Since its inception in 1988, Genta, Inc. has been developing drugs for cancer. Genta's small molecule research program helped develop and market Ganite for hematological cancers. The oligonucleotide program helped discover Genasense as a potential therapy for various hematological and solid tumor cancers. In May 2004, the Company significantly reduced marketing support for Ganite injections due to a drastic fall in sales and focused all its resources on developing Genasense for the treatment of various cancers. The Company had been previously developing Genasense in collaboration with Sanofi-Aventis. However, this agreement ended on May 8, 2005. Genta is now looking for a new partner, with marketing capabilities in the field of oncology, to further develop and commercialize Genasense following its launch in the U.S. Genta signed an agreement with IDIS in March whereby IDIS will distribute Ganite and Genasense Injection, on a named patient/compassionate use basis in all territories except the U.S. Genta Inc. is based in Berkeley, NJ.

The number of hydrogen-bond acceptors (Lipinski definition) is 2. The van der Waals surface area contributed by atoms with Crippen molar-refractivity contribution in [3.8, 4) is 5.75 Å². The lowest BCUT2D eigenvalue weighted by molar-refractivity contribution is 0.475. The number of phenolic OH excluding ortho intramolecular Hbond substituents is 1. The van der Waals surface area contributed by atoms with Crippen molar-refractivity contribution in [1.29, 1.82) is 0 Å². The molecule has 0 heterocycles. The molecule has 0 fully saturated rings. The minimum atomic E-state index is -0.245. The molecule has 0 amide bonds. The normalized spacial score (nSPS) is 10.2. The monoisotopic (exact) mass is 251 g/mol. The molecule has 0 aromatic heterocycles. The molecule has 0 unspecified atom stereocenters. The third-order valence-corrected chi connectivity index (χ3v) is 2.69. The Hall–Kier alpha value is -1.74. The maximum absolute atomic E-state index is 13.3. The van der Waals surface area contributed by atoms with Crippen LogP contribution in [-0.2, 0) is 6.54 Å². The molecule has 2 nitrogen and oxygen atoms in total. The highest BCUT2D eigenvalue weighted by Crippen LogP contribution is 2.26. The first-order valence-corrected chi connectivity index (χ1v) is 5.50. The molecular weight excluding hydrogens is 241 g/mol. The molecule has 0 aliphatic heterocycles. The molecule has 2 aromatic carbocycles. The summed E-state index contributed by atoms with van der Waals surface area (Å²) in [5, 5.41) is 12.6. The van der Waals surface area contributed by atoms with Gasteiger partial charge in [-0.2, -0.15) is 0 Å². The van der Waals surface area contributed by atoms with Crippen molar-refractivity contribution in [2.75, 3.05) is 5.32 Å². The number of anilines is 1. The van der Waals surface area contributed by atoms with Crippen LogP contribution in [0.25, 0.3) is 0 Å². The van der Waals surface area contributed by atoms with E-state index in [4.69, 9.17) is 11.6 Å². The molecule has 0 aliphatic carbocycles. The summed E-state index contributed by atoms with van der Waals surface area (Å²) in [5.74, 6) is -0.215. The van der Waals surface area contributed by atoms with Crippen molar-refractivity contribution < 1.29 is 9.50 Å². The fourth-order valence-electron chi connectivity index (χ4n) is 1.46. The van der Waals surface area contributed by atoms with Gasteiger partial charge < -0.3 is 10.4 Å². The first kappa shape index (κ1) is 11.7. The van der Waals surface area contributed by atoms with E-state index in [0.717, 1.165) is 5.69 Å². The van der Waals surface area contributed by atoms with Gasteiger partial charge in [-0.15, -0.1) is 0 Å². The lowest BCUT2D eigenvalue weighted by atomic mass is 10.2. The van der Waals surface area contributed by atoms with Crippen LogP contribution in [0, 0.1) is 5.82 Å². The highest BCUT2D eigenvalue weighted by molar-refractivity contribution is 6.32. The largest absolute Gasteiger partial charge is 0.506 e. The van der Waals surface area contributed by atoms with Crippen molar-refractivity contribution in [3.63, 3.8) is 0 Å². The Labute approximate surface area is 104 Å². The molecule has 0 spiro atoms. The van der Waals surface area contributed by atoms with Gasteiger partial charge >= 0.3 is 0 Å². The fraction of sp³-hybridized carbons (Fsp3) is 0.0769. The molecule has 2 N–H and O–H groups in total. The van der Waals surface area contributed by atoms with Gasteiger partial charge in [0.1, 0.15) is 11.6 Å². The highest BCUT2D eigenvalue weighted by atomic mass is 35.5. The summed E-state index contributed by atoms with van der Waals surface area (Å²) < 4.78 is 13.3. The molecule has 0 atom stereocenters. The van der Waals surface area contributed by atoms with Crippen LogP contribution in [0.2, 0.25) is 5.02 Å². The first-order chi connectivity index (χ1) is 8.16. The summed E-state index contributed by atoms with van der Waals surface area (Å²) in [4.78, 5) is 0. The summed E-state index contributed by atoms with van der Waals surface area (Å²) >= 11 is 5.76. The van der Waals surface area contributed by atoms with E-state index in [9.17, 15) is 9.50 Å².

The Company is developing Genasense by using its Antisense Technology Platform. Antisense drugs are small, chemically modified strands of DNA. These drugs (oligonucleotides) are engineered in a sequence that is exactly opposite (hence, anti) to the coding (sense) sequence of mRNA. Upon binding with the mRNA, a duplex is formed. This duplex recruits an enzyme that degrades the mRNA portion of the duplex, thereby inhibiting the production of the intended protein. The antisense portion of the duplex is then released for further binding to a new mRNA. Genasense is designed to inhibit production of a protein necessary for cell growth in cancerous cells. By inhibiting this protein, Genasense aids in the toxic effects of chemotherapy, thus preventing the spread of cancer.